Bruce Springsteen is an icon of rock n’ roll, a modern day troubadour who has spent the last four decades singing about the lives and struggles of the working class, the down and out, and the dispossessed. And now, thanks to Rutgers professor Azzan Yadin-Israel, he’s the subject of a college course. More specifically, a college course titled “Bruce Springsteen’s Theology” that, as the title implies, examines the spiritual and theological undercurrents in The Boss’ music.
In a recent interview, Yadin-Israel (who normally teaches Jewish studies and classics) explains his reasoning behind the class:
I… hope the students gain an appreciation for a particular way of thinking about texts, an attentive engagement of an author’s work, and an understanding of the broader contexts — political, literary, theological, etc. — that inform a work.
Not surprisingly, news of Yadin-Israel’s class has spread quickly and widely. I first became aware of it via this awkwardly titled Time piece: “There’s a Bruce Springsteen Religion Class for College Kids Who Worship ‘The Boss’,” which opens with this:
College students devoted to Bruce Springsteen, rock star and New Jersey native, can now take a theology class on “The Boss” at Rutgers University — a legitimate way to listen to music all day and still graduate on time.
There seems to be a certain dismissiveness in the Time piece, as if the writer can’t quite believe that such an obviously blow-off class exists. The Huffington Post also wrote about Yadin-Israel’s class, and several commenters seemed shocked by the class’s existence, calling it “ridiculous” and expressing dismay that college students have yet one more stumbling block to becoming productive members of society. All of which is somewhat understandable. Today’s college landscape is full of classes that seem, well, trivial at best (e.g., “Maple Syrup: The Real Thing,” “Brothel Management,” “History of Surfing).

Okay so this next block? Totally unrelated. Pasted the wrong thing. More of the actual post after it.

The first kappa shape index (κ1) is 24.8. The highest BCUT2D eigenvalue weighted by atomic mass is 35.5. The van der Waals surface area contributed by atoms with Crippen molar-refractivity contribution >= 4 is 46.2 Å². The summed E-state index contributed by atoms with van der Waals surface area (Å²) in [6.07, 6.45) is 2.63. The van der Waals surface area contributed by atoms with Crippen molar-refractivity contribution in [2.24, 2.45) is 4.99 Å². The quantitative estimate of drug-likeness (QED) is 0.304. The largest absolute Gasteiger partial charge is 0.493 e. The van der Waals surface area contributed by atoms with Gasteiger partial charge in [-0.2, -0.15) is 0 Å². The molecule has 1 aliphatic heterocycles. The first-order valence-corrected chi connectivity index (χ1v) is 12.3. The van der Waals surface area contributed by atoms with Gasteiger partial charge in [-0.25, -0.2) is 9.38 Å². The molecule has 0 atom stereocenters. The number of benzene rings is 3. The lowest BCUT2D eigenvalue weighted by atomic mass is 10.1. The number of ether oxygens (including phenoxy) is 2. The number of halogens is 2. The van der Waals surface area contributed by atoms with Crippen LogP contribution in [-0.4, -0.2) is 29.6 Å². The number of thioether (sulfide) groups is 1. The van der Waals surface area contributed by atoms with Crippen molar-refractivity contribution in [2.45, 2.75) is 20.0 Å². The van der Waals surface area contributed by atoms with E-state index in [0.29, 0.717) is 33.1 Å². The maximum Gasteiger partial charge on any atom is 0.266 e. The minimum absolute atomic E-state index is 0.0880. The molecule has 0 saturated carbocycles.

But what is incredulous to me is this continuing idea that popular culture — be it rock n’ roll, television, video games, etc. — ought to still be considered as something not worth serious consideration and thought. That we’re still shocked that our entertainers might dare to explore more substantial and sublime themes in their material. But if you’ve spent any time on Christ and Pop Culture, then hopefully you’ve seen that what we so often dismiss as “entertainment” nevertheless speaks powerfully into our lives. That seemingly disposable culture can contain themes and material touching on our deepest longings and concerns.
In the aforelinked interview, Yadin-Israel claims that Springsteen’s music is dominated by themes of “redemption… and the sanctity of the everyday.” These are themes certainly worth thinking about, and if a Bruce Springsteen song is what brings them to mind, then so be it. And if a seemingly frivolous class gets a college freshman, who might otherwise never consider such notions, to think about them under the guise of listening to rock n’ roll for college credit, then I say more power to them… and rock on.